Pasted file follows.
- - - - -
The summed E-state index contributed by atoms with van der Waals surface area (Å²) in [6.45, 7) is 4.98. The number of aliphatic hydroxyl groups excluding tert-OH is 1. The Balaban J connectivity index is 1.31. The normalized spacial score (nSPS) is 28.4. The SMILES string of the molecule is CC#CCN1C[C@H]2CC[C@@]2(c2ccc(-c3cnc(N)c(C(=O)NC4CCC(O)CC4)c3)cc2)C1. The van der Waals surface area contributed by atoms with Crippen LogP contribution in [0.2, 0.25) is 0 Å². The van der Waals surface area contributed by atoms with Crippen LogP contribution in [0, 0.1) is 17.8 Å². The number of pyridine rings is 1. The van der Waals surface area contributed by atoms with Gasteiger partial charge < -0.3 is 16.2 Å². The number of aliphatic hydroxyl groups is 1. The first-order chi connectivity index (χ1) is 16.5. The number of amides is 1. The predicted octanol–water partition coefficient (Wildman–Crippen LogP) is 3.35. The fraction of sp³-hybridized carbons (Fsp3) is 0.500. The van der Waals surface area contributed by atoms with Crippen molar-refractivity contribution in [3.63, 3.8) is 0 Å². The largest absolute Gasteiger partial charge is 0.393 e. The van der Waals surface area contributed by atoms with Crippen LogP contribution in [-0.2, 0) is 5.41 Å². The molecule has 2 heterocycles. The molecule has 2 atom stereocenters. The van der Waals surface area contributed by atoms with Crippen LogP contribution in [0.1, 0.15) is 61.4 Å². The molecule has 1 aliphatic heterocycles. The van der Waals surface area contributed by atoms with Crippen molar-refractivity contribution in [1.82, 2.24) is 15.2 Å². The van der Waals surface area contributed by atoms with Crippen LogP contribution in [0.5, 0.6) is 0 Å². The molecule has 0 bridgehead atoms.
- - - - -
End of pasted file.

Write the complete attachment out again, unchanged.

The summed E-state index contributed by atoms with van der Waals surface area (Å²) in [6.45, 7) is 4.98. The number of aliphatic hydroxyl groups excluding tert-OH is 1. The Balaban J connectivity index is 1.31. The normalized spacial score (nSPS) is 28.4. The SMILES string of the molecule is CC#CCN1C[C@H]2CC[C@@]2(c2ccc(-c3cnc(N)c(C(=O)NC4CCC(O)CC4)c3)cc2)C1. The van der Waals surface area contributed by atoms with Crippen LogP contribution in [0.2, 0.25) is 0 Å². The van der Waals surface area contributed by atoms with Crippen LogP contribution in [0, 0.1) is 17.8 Å². The number of pyridine rings is 1. The van der Waals surface area contributed by atoms with Gasteiger partial charge < -0.3 is 16.2 Å². The number of aliphatic hydroxyl groups is 1. The first-order chi connectivity index (χ1) is 16.5. The number of amides is 1. The predicted octanol–water partition coefficient (Wildman–Crippen LogP) is 3.35. The fraction of sp³-hybridized carbons (Fsp3) is 0.500. The van der Waals surface area contributed by atoms with Crippen molar-refractivity contribution in [3.63, 3.8) is 0 Å². The largest absolute Gasteiger partial charge is 0.393 e. The van der Waals surface area contributed by atoms with Crippen LogP contribution in [-0.2, 0) is 5.41 Å². The molecule has 2 heterocycles. The molecule has 2 atom stereocenters. The van der Waals surface area contributed by atoms with Crippen LogP contribution in [0.1, 0.15) is 61.4 Å². The molecule has 1 aliphatic heterocycles. The van der Waals surface area contributed by atoms with Crippen molar-refractivity contribution in [1.82, 2.24) is 15.2 Å². The van der Waals surface area contributed by atoms with Crippen LogP contribution in [0.5, 0.6) is 0 Å². The molecule has 0 bridgehead atoms.